Gaia is the word for "unity-of-life-processes". The experiment here is to unify the various threads of voice and sense of self together into an undivided unity. Spirituality, economics, politics, science and ordinary life interleaved.

Sunday, March 05, 2006

"You Can Do It"

I introduced myself to a kid, about 23, by the train today. On the journey into town, I had overheard him loudly telling an older woman his goal was to create and direct epic films.

I said hi and told him I write thrillers, suspense, and epic novels. I told him I can’t be of service right now, however I own a book which I didn’t want which he might find very useful by a Californian director. I couldn’t remember the title at the time, but it is… let me see… Dreams into Action, by Milton Katselas. Much of the advice is focused on people in the entertainment industry in California, specifically in acting and directing where Katselas’ experience lies. I asked him if he would like it.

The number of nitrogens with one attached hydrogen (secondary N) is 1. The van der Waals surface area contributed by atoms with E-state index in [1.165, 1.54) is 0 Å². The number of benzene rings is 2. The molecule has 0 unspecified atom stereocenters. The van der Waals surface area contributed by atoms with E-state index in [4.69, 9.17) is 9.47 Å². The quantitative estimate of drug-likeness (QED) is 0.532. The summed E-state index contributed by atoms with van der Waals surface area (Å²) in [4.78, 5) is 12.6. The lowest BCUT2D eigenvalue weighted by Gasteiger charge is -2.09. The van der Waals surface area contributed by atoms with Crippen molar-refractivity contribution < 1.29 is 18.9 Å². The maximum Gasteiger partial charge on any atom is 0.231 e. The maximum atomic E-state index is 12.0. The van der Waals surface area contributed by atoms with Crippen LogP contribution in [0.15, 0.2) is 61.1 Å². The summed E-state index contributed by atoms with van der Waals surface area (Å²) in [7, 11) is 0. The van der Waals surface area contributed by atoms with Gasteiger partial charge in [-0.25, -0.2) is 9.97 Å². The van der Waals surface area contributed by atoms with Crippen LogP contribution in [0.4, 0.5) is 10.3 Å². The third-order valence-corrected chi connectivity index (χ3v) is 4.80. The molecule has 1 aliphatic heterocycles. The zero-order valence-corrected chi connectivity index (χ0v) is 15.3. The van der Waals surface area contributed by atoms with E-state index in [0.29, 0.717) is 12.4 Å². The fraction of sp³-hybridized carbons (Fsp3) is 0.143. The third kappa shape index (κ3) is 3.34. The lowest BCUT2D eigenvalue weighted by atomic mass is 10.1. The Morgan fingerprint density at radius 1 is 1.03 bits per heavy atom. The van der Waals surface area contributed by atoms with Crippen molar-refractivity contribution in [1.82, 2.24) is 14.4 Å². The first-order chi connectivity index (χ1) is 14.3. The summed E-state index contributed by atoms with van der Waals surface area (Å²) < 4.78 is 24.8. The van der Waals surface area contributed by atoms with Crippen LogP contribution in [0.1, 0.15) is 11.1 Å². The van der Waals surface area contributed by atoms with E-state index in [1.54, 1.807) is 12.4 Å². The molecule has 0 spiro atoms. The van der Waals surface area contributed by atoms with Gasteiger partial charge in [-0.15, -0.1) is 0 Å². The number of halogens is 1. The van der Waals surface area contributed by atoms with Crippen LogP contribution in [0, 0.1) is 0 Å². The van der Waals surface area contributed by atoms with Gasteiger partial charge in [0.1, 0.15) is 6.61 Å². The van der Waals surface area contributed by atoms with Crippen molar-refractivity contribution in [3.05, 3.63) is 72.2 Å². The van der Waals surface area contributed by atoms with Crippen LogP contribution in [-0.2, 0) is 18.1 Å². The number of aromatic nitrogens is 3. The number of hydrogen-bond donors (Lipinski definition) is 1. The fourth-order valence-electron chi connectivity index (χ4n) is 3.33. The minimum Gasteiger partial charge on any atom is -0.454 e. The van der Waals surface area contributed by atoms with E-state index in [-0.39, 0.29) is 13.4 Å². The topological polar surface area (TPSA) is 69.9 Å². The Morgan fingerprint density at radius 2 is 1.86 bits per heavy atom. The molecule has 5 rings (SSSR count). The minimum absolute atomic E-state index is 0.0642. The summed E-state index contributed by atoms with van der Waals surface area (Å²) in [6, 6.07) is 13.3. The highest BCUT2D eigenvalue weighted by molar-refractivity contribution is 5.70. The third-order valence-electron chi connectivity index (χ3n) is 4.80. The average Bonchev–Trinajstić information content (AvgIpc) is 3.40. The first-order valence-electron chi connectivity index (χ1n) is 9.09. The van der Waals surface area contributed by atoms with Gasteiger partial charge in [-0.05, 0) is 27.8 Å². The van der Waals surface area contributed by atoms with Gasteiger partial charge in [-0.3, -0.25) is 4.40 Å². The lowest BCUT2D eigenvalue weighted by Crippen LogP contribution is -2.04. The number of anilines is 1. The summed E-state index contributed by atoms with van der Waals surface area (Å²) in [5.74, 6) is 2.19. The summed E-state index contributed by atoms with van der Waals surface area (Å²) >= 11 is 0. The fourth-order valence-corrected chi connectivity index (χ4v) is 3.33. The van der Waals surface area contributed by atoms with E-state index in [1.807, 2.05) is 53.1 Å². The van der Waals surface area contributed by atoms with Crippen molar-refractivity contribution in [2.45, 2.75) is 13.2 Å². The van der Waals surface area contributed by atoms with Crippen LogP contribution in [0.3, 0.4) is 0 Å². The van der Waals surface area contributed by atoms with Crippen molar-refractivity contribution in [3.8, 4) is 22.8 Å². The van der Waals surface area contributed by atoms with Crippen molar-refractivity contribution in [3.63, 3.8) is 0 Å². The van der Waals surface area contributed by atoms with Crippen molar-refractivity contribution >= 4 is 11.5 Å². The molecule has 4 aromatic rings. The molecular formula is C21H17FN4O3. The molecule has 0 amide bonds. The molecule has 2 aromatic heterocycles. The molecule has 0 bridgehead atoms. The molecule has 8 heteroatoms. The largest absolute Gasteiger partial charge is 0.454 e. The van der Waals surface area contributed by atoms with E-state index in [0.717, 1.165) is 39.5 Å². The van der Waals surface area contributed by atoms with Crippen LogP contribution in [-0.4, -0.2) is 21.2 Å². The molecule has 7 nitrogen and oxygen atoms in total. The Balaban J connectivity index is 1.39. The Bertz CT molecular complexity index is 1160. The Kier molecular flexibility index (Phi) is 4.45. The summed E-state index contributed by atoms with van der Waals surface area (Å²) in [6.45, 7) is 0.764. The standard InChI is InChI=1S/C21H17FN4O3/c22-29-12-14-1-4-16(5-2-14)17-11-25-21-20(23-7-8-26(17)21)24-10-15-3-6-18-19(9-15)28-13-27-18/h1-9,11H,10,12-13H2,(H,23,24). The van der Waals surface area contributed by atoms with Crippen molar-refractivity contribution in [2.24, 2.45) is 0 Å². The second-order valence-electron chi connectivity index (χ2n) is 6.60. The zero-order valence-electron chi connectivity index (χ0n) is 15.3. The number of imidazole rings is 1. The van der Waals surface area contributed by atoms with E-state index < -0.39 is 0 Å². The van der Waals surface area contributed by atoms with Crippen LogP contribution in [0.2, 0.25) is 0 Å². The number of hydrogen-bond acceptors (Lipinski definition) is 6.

His reply indicated he had no intention of creating and directing epic films. He told me he basically wanted to do epic films in 20 years. He told me he did not read books. He told me that the only books he has ever read are two star wars novelizations. Three strikes, not out.

I replied that I knew of an illiterate guy who wrote over 150 successful screenplays and started his own company doing TV screenplays. I replied that I knew of a man who went from a mailroom to directing at a major studio. And I told him he could do it.

“You can do it,” I said.

Faced with the truth, he faked it: he told me in the exact intonation of one of his film school teacher’s voices that “this industry is not hard to break into, it’s impossible to break into.”

Then the flake tried to ask me for my number so he could ring me in twenty years time and give my work a read. Ignoring his discourtesy, I offered him to post him the Katselas book and he replied he didn’t give his address out to strangers.

“Do you have a card or post office box?” I asked.

“No; I’m just a student,” he said.

“Okay, thanks for your time,” I said, walking away. I couldn’t offer him any act of service, but he sure offered me a good lesson or two.

Thank you, flaky film school kid. I can do it.


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